The Inverse Interview
Chiwetel Ejiofor reveals how he created his "own alien" for 'The Man Who Fell to Earth'
“There are moments in my life when I felt like a bit of an alien myself.”
Chiwetel Ejiofor is not playing David Bowie.
As the titular character in The Man Who Fell to Earth, the award-winning actor stars as an alien who takes human form and desperately tries to save us from ourselves. But for Chiwetel Ejiofor, this wasn’t about trying to recreate what David Bowie did in the 1976 film of the same name. Instead, he had to come up with a whole new way to approach science fiction.
“You can watch other people play aliens,” Ejiofor tells Inverse. “But that’s not going to help you too much.”
Here’s how Ejiofor created his alien, and why the new show is a fresh direction for thoughtful science-fiction TV.
Debuting on Showtime on April 24, The Man Who Fell to Earth isn’t a reboot or a remake. Created by Alex Kurtzman and Jenny Lumet, the sci-fi series takes place in the same continuity as the 1976 David Bowie classic (based on the 1963 novel by Walter Tevis), only several decades later. This makes Ejiofor’s character the second man who fell to Earth, at least in terms of how this series connects to the original film.
“I just thought it was so rich and layered and a real challenge,” Ejiofor explains. “I think Bowie captured something with grace and iconic ease and innocence. A sort of slight naivete, too. I thought of it as just a jumping-off point for understanding and themes. And I love the fact that this wasn't an attempt to remake that film.”
“It’s like a legend stepping into the shoes of a legend.”
Ejiofor’s fallen alien assumes the name “Faraday,” but Bowie’s alien-in-human form, Thomas Jerome Newton, is still a character in this new series. In fact, audiences will see an older Thomas Jerome Newton by the end of the first episode, this time in the guise of beloved actor — and self-professed sci-fi fan — Bill Nighy.
“It’s amazing having [Nighy] play Thomas Jerome Newton,” Ejiofor says. “It’s amazing getting to work with him. It’s like a legend stepping into the shoes of a legend.”
If the show is a continuation of the 1976 film, then what is it actually about? As the first episode demonstrates, the themes are largely focused on how human beings can take massive leaps of faith to help each other. Fate pairs Faraday with Justin Falls (Naomie Harris), a scientist who may be the key to everything, including a way to save both Earth and Faraday’s home planet.
Throughout the first episode — “Hallo Spaceboy” — the tension between Faraday and Falls defines much of what the show is all about: Could we accept an alien in human form? What would it take for a person to believe something like this was actually happening?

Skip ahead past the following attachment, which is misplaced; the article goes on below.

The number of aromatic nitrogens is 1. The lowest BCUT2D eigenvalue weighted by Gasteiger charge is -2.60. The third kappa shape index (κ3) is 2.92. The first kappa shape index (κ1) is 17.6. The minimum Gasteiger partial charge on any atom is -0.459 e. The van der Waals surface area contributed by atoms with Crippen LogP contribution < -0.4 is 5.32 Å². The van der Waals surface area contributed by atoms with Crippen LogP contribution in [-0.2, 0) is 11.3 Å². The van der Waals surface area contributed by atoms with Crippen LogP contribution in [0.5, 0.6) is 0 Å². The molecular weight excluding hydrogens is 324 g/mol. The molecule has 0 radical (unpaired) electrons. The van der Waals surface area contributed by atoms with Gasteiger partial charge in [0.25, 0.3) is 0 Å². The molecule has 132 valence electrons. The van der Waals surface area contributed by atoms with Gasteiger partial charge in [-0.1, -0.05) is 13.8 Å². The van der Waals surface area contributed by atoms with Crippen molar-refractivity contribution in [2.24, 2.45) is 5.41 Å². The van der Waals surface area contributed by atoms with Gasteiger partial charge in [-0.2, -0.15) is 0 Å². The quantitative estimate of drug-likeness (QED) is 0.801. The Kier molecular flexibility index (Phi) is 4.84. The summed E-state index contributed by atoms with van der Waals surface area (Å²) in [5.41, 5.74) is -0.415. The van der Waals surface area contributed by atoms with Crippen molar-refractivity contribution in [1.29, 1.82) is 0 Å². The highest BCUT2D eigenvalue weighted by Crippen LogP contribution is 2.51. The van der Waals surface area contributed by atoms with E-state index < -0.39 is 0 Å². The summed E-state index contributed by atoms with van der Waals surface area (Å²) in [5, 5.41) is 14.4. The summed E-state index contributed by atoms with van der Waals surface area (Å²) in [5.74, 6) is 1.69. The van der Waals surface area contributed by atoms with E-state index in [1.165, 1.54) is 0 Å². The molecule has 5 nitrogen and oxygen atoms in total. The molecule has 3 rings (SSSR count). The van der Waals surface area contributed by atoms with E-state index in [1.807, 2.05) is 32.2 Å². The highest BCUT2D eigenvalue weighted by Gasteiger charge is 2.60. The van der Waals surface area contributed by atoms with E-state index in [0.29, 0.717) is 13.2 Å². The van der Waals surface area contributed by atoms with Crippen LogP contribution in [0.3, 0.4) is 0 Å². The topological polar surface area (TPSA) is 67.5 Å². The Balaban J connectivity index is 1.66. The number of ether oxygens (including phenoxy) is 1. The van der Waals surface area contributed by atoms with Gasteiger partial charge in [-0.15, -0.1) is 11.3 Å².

According to Ejiofor, the moments of discovery you see on screen in the first episode mirrored the way he and Harris collaborated. He worked from a place of “calculated” rehearsal, while Harris was more spontaneous.
“What was exciting for both of us was that we felt like we didn't really know what was going to what was going to happen in a scene,” Ejiofor says. “[Harris] was pushing for us to just be very alive in the scene and in the moment. It felt very truthful.”
The opening scenes of The Man Who Fell To Earth tease certain events that the audience is yet to understand. In a sense, the show reveals the end result of Faraday’s journey, without giving us any context. This alien will start as a misunderstood outcast but eventually gain a ton of power as some kind of tech mogul. This isn’t a spoiler — we learn this in the first seconds of the series. But after Episode 1, we still don’t know why. Ejiofor promises that the joy of the series is seeing how it all unfolds.
“The evolution of this character is truly something to see,” he says.
When asked if playing an alien is at all like playing a sorcerer in Doctor Strange in the Multiverse of Madness, Ejiofor doesn’t so much as dodge the question but says it’s all about looking inward.
“There are moments in my life when I felt like a bit of an alien myself. And I think that is a very universal feeling,” he explains. “But you know, in the end, you’ve got to find your own alien.”
The Man Who Fell to Earth airs new episodes on Showtime on Sundays.